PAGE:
Finch Sound Recordings Greenville SC

Local resource for finch sound recordings in Greenville, SC. Includes detailed information on local businesses that provide access to finch sound recordings, finch song recordings, and finch bird houses, as well as advice and content on attracting finches, finch feeders, finch types, and finch descriptions.

Hobby Lobby Creative Center
(864) 848-1610
6007 Wade Hampton Blvd
Taylors, SC
 
Blue Ridge Hobbies
(800) 988-2125
2400 N Pleasantburg Dr Ste F
Greenville, SC
 
The Great Escape
(864) 235-8320
1426 Laurens Road
Greenville, SC
 
Rail & Spike Trains & Hobbies
(864) 850-0237
6788 L Calhoun Memorial Highway
Easley, SC
 
The Hobby Connection
(864) 295-1209
4148 Calhoun Memorial Hwy
Easley, SC

Data Provided By:
Great Escape
(803) 235-8320
Pleasantburg Shopping Center 1426 Laurens Road
Greenville, SC
 
HobbyTown USA
(864) 627-9633
101 Verdae Boulevard #340
Greenville, SC
 
Golden Strip Hobbies
(803) 963-7149
315-G Fairview Road
Simpsonville, SC
 
The Hobby Connection
(864) 295-1209
4148 Calhoun Memorial Highway
Easley, SC
 
PETCO
(864) 232-7340
3270 N Pleasantburg Dr
Greenville, SC
Hours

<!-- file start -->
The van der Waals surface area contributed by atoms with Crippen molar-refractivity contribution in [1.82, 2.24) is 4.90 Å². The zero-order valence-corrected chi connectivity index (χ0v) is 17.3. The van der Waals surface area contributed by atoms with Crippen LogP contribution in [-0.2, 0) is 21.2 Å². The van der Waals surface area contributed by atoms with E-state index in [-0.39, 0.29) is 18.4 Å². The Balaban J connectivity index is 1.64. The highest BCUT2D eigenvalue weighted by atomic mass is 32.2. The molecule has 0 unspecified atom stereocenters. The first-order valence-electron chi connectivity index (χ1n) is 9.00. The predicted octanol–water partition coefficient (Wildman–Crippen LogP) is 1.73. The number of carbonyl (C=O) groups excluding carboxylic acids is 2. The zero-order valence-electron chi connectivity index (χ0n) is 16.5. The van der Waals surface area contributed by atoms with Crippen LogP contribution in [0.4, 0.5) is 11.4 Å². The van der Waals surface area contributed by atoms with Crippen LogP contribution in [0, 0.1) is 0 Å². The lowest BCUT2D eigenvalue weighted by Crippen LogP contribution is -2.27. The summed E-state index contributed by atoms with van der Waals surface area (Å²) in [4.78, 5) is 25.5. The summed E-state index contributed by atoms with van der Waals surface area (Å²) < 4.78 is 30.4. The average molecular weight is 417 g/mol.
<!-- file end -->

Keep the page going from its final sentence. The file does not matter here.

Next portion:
Monday: 9:00am-9:00pm
Tuesday: 9:00am-9:00pm
Wednesday: 9:00am-9:00pm
Thursday: 9:00am-9:00pm
Friday: 9:00am-9:00pm
Saturday: 9:00am-9:00pm
Sunday: 10:00am-7:00pm

Data Provided By:

Purple Finch

Purple Finch

Carpodacus purpureus L 6" (15cm)

Photo by Maslowski Wildlife Productions.

Listen to a purple finch.

Found in both coniferous and mixed woodlands in all seasons, the purple finch is an irregular winter visitor to feeders, fairly common in some years and absent in others.

The male is distinctive, with wine red head, chest, and sides, lacking the brown streaks on the belly so evident in male house finches. The male can be distinguished from the female house finch by the strong white line above the eye and the bold dark streaks contrasting with the white belly and chest.

The song of the purple finch is a series of whistled, warbling notes. The song of eastern birds, which is slightly more hoarse and louder than the song of western birds, usually ends with a descending reer note. The common call note, mostly heard from flying birds, is a sharp, hard pik .

This sound file requires RealPlayer . Bird song courtesy of Lang Elliott, NatureSound Studio . ...

Author: Bird Watcher's Digest

Copyright2010 Bird Watcher's Digest

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